Coulter vs. Malkin: Female conservatives clash over Palin

Jeff Poor Media Reporter
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Last Sunday, in an appearance on ABC’s “This Week with George Stephanopoulos,” conservative columnist and author Ann Coulter took what some have seen as a swipe at former Alaska Gov. Sarah Palin, saying that the eventual Republican candidate shouldn’t pick “a novelty candidate” as their vice presidential nominee because it “would ring too much like Sarah Palin.”

Conservative blogger and commentator Michelle Malkin challenged Coulter’s characterization, suggesting in a post on Monday that Coulter was part of the “war on conservative women” Malkin had opined on a month ago.

“‘Novelty candidate’ means an outside-the-Beltway, outside-the-establishment public servant who speaks from the heart, lives political and personal life on her own terms, and embodies all that Coulter’s best Hollywood friends like misogynist Bill Maher hate,” Malkin wrote on Monday. “Sometimes, the war on conservative women isn’t just being waged by the Left. This is a form of political fragging. Shame.”

If Coulter is indeed waging a war on conservative women by attacking Palin, it’s a departure from her previous gestures toward the former Alaska governor. As Malkin pointed out, Coulter appeared in the Citizens United film “Fire from the Heartland,” a documentary about conservative women in today’s political environment.

And despite harsh and public criticism of Palin’s running mate, Sen. John McCain, even going so far as to say she would vote for Hillary Clinton over him in 2008, Coulter proclaimed the former Alaska governor the Human Events “conservative of the year” that year. Coulter also wrote the laudatory blurb three years ago for Time magazine when it named Palin to its Time 100 list.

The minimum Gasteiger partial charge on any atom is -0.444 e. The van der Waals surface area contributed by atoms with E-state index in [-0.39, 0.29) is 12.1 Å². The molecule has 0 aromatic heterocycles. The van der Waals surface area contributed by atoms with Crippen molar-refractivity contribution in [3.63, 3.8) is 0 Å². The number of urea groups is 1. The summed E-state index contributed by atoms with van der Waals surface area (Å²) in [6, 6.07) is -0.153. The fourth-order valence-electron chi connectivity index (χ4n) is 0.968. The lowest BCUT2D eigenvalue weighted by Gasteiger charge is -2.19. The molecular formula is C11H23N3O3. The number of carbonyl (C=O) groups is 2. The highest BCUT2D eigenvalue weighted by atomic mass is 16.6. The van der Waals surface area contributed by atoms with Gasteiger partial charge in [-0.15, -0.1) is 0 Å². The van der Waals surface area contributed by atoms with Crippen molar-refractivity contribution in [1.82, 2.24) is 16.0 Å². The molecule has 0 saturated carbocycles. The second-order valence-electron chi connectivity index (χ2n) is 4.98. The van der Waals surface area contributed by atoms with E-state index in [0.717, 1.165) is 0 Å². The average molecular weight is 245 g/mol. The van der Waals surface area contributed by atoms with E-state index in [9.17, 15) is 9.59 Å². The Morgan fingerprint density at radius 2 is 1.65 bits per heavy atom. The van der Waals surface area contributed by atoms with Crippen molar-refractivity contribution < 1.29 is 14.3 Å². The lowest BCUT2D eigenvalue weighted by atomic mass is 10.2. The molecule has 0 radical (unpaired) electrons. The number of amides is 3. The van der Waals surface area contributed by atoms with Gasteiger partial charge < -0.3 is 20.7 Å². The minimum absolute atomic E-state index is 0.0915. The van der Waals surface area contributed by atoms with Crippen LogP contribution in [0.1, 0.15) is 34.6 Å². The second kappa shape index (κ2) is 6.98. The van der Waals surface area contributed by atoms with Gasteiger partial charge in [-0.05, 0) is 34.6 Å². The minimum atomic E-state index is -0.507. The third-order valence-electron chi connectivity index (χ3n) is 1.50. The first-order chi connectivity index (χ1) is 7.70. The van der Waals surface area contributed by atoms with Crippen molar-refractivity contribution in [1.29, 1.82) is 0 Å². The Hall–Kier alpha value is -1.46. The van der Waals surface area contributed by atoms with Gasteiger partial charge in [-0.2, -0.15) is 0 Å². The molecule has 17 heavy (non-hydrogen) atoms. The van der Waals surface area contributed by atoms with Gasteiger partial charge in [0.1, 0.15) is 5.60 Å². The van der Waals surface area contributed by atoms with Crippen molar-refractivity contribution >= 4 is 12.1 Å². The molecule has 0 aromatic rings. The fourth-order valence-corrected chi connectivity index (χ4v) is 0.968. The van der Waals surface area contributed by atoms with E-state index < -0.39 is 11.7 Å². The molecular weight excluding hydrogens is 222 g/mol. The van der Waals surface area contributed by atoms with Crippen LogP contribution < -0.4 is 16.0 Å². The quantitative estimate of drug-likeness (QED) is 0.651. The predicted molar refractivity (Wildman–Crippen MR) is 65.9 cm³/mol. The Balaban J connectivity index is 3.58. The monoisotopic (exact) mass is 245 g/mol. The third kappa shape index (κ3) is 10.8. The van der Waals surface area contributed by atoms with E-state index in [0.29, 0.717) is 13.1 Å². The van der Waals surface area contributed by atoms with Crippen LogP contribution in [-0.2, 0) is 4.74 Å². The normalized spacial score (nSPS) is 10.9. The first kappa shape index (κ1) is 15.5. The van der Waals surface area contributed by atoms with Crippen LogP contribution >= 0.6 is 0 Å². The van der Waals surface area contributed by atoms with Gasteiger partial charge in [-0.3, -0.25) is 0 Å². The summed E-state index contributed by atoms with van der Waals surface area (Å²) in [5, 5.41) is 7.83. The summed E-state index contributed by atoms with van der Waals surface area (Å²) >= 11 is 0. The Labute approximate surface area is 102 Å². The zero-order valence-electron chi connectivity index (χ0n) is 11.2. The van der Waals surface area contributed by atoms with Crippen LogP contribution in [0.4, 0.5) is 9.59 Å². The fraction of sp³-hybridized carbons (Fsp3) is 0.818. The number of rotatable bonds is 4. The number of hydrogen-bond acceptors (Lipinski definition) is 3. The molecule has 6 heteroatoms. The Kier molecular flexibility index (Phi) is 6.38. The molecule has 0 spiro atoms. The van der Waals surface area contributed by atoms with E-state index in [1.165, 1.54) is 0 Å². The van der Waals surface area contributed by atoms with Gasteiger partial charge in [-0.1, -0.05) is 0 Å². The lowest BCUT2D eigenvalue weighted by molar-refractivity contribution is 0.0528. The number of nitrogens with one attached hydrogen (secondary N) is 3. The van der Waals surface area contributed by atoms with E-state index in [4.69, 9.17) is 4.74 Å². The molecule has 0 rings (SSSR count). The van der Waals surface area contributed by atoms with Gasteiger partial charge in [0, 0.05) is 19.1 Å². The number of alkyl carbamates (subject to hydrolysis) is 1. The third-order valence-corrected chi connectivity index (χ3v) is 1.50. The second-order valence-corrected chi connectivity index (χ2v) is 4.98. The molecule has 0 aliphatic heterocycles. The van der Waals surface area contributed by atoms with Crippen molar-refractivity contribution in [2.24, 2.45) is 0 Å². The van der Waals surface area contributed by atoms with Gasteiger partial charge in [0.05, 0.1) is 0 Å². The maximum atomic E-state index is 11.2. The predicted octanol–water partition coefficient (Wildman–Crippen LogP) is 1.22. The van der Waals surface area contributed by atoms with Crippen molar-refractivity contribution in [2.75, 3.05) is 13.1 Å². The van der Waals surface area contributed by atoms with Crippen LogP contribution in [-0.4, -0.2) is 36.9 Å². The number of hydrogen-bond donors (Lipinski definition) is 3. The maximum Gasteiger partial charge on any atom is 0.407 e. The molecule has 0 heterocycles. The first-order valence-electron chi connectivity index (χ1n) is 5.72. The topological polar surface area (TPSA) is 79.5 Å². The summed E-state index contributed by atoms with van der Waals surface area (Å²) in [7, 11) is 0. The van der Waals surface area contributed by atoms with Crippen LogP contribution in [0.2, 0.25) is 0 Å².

But despite Coulter’s previous overtures, Malkin is sticking to the sentiment in her prior blog post. Late Wednesday, Malkin responded to a query from The Daily Caller and said Coulter’s recent remarks saying that a Palin-type “novelty candidate” pick for the GOP vice-presidential spot would fall flat discounted those gestures.

“She is questioning the sincerity of countless conservative women across the country who are sick and tired of being smeared by liberal cowards hiding behind the humor card,” Malkin wrote in an email. “Her most recent statements call into question her past praise for Palin and her past participation in a documentary that explicitly takes on liberal hate of conservative women. Opportunism? Schtick? I know I am not the only one questioning her. I’m just one of the few willing to question her out loud.”

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